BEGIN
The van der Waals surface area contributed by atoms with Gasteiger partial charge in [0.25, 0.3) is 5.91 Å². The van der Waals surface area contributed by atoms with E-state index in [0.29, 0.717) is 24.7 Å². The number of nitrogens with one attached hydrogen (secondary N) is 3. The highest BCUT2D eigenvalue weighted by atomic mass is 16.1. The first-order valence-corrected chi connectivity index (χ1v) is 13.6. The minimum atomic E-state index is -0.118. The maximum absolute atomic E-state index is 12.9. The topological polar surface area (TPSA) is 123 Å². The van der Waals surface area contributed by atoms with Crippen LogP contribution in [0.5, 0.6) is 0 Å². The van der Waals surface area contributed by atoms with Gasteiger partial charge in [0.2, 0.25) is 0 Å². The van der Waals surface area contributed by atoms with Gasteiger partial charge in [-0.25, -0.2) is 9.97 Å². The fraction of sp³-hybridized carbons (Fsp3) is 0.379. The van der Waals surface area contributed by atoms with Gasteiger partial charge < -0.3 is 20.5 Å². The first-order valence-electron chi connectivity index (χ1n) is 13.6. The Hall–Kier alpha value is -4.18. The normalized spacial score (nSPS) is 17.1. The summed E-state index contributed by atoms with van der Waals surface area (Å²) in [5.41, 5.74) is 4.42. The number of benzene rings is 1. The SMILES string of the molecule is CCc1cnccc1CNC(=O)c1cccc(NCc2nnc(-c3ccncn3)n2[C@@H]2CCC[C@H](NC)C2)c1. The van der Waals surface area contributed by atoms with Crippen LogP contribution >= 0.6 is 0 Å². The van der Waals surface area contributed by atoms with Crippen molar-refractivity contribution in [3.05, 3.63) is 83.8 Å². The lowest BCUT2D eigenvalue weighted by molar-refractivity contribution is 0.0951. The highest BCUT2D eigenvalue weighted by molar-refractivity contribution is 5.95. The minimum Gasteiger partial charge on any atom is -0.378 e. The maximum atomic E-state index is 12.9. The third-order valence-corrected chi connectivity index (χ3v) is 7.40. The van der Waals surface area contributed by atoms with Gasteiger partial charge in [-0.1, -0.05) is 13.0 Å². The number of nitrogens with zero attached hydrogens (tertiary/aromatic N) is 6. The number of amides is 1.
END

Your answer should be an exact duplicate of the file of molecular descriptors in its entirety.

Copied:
The van der Waals surface area contributed by atoms with Gasteiger partial charge in [0.25, 0.3) is 5.91 Å². The van der Waals surface area contributed by atoms with E-state index in [0.29, 0.717) is 24.7 Å². The number of nitrogens with one attached hydrogen (secondary N) is 3. The highest BCUT2D eigenvalue weighted by atomic mass is 16.1. The first-order valence-corrected chi connectivity index (χ1v) is 13.6. The minimum atomic E-state index is -0.118. The maximum absolute atomic E-state index is 12.9. The topological polar surface area (TPSA) is 123 Å². The van der Waals surface area contributed by atoms with Crippen LogP contribution in [0.5, 0.6) is 0 Å². The van der Waals surface area contributed by atoms with Gasteiger partial charge in [0.2, 0.25) is 0 Å². The van der Waals surface area contributed by atoms with Gasteiger partial charge in [-0.25, -0.2) is 9.97 Å². The fraction of sp³-hybridized carbons (Fsp3) is 0.379. The van der Waals surface area contributed by atoms with Gasteiger partial charge < -0.3 is 20.5 Å². The first-order valence-electron chi connectivity index (χ1n) is 13.6. The Hall–Kier alpha value is -4.18. The normalized spacial score (nSPS) is 17.1. The summed E-state index contributed by atoms with van der Waals surface area (Å²) in [5.41, 5.74) is 4.42. The number of benzene rings is 1. The SMILES string of the molecule is CCc1cnccc1CNC(=O)c1cccc(NCc2nnc(-c3ccncn3)n2[C@@H]2CCC[C@H](NC)C2)c1. The van der Waals surface area contributed by atoms with Crippen LogP contribution >= 0.6 is 0 Å². The van der Waals surface area contributed by atoms with Crippen molar-refractivity contribution in [3.05, 3.63) is 83.8 Å². The lowest BCUT2D eigenvalue weighted by molar-refractivity contribution is 0.0951. The highest BCUT2D eigenvalue weighted by molar-refractivity contribution is 5.95. The minimum Gasteiger partial charge on any atom is -0.378 e. The maximum atomic E-state index is 12.9. The third-order valence-corrected chi connectivity index (χ3v) is 7.40. The van der Waals surface area contributed by atoms with Gasteiger partial charge in [-0.1, -0.05) is 13.0 Å². The number of nitrogens with zero attached hydrogens (tertiary/aromatic N) is 6. The number of amides is 1.